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FERC Approves Exelon's Unwelcomed Play for NRG Energy

Despite NRG Energy Inc.'s repeated rejection of a hostile takeover bid by electricity and natural gas powerhouse Exelon Corp., FERC last Thursday approved the merger of the two utility companies.

"We approve the transaction...with the condition that Exelon provide the final documents within 10 days of the closing of the transaction," the Federal Energy Regulatory Commission (FERC) order said [EC09-32]. FERC found that the proposed merger would raise neither horizontal nor vertical market power concerns.

Exelon told FERC that it "expects to implement the [merger] transaction notwithstanding the opposition of NRG's management." The Chicago-based energy company, the largest electric and natural gas utility in the country, further said it "will continue its efforts to reach a negotiated agreement with NRG." Exelon reported that 51% of all NRG shares had been tendered to Exelon as of March.

NRG Energy, a Princeton, NJ-based independent power producer, asked the Commission to "refrain from issuing an order until after a final structure and price have been negotiated in order to not become 'a pawn in Exelon's strategy to pressure NRG's board to negotiate a deal.'"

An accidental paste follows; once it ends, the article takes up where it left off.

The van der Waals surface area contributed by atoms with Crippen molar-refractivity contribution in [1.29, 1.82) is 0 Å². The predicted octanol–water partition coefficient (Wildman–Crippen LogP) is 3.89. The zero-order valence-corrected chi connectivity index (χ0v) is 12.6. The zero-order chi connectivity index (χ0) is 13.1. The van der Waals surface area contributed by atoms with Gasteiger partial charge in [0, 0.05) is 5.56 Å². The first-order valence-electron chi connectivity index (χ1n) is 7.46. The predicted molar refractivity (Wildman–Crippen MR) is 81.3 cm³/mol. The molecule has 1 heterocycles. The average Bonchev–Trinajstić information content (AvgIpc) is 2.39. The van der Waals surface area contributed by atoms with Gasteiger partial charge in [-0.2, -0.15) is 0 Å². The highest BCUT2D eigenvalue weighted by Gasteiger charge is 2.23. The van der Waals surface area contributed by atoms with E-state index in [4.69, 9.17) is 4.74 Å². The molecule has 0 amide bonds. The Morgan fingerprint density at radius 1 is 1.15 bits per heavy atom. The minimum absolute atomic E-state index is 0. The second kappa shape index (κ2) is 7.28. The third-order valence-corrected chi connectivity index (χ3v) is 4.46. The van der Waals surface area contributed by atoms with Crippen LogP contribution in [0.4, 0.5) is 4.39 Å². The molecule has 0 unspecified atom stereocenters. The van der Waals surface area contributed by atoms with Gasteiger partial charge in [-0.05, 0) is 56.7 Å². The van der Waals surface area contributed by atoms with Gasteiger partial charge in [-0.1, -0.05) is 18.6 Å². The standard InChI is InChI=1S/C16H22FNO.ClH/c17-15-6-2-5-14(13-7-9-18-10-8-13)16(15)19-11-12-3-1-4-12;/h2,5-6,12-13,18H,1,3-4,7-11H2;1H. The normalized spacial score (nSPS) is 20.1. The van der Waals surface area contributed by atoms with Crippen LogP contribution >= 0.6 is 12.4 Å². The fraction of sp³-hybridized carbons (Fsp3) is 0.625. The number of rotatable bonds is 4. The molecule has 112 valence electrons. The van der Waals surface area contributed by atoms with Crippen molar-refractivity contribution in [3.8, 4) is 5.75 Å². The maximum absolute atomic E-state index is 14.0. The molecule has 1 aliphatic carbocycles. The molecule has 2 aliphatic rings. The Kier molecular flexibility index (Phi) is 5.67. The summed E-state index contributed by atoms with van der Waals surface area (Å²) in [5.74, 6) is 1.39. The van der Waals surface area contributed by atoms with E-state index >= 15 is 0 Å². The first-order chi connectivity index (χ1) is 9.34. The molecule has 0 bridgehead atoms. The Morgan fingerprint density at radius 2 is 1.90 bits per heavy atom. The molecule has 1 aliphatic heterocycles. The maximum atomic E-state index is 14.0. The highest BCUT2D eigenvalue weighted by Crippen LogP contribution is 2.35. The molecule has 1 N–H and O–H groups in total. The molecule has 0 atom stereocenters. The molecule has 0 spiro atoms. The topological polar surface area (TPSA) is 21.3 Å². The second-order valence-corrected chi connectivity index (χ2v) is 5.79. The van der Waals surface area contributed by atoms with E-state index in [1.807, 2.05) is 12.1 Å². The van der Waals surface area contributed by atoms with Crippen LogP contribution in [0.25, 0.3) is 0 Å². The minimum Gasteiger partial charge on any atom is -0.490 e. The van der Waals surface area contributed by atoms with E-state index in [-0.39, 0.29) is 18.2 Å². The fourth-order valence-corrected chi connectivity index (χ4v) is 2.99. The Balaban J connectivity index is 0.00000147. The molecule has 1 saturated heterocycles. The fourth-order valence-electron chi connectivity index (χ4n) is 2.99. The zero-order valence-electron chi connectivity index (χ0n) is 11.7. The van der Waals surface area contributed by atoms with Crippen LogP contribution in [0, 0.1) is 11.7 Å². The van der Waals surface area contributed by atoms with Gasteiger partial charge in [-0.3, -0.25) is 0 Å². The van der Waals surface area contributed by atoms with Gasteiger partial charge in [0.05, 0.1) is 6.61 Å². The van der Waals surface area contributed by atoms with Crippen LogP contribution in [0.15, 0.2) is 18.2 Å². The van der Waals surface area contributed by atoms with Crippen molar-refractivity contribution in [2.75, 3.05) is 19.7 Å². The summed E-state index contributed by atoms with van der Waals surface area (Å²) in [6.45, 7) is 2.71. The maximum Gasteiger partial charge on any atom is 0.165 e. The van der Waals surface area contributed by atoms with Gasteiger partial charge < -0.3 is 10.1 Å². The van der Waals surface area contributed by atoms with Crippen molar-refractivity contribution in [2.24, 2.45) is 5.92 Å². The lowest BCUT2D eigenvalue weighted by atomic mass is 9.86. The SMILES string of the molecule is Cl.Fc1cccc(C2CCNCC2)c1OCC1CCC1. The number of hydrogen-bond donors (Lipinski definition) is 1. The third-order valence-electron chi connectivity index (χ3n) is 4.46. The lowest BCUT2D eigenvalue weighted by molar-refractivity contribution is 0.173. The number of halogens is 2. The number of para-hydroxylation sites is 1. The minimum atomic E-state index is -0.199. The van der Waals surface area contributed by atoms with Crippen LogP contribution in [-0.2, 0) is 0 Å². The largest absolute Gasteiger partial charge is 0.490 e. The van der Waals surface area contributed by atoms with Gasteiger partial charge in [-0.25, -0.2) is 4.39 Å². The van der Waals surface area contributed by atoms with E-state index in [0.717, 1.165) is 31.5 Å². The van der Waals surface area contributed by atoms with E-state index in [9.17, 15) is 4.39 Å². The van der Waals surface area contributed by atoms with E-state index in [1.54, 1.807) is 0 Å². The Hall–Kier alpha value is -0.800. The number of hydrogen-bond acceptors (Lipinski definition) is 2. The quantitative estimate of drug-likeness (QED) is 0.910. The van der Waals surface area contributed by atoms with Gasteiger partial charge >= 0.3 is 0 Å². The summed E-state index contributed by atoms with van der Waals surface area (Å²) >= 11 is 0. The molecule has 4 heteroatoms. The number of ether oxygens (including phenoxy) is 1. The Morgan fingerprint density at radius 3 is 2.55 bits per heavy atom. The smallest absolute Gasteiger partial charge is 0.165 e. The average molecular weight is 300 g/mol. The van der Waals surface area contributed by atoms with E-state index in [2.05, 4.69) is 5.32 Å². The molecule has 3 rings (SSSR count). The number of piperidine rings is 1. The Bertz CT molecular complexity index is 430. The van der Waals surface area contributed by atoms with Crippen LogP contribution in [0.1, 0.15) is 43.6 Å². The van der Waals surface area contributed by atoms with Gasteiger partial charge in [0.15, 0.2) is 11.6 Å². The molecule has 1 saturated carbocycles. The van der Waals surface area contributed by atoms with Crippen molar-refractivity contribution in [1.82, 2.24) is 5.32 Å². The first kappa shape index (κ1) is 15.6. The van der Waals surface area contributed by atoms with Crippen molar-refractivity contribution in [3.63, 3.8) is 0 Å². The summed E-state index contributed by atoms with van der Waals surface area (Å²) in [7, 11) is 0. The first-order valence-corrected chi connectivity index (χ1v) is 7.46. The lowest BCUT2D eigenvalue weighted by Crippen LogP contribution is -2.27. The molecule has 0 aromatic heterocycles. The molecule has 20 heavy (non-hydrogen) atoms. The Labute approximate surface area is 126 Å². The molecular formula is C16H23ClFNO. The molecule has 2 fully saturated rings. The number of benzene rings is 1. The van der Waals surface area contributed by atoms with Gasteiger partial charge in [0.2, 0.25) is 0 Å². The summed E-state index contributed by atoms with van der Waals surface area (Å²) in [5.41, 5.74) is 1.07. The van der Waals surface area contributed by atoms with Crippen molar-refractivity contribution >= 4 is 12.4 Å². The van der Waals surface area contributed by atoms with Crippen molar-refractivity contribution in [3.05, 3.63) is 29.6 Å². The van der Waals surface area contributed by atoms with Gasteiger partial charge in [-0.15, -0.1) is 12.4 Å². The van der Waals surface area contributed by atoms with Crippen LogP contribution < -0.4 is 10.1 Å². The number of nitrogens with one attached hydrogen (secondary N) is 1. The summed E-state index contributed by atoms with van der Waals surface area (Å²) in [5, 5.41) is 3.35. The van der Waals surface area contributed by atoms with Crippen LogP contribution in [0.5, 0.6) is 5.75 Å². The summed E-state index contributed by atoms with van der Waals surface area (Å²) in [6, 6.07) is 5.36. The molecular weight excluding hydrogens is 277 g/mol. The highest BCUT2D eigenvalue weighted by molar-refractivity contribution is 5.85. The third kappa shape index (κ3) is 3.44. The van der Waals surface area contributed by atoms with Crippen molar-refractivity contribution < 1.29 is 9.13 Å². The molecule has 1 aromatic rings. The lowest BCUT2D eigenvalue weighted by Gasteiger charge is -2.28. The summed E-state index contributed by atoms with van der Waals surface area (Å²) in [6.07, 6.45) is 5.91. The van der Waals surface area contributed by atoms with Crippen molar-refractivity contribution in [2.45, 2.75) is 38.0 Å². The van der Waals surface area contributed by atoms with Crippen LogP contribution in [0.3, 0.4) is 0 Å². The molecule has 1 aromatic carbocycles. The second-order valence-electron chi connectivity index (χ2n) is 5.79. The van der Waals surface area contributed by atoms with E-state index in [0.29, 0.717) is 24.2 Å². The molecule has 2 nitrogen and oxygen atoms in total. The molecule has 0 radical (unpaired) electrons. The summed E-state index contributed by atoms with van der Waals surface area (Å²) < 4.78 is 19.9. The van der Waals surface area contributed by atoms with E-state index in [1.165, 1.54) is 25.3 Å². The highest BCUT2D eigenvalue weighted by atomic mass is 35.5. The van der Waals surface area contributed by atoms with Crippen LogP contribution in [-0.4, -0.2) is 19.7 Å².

In November 2008, NRG Energy's board of directors unanimously rejected the unsolicited $6.2 billion merger proposal from Exelon, contending that the offer of 0.485 Exelon shares for every NRG share "grossly undervalued" NRG and was a bad deal for its shareholders (see NGI, Nov. 17, 2008). NRG sent a letter to Exelon CEO John Rowe detailing its reasons for the rejection signed by board Chair Howard Cosgrove and CEO David Crane.

NRG's board concluded that based on the fixed stock exchange ratio of 0.485, NRG shareholders would end up owning about 17% of the combined companies while contributing 30% of the cash flow.

"While undoubtedly an exceptional deal for your [Exelon] shareholders, it is not at all right for our shareholders," Crane and Cosgrove wrote, noting that NRG is a "believer" in industry consolidation, and will be a "willing seller or buyer" when there is genuine value created for both parties.

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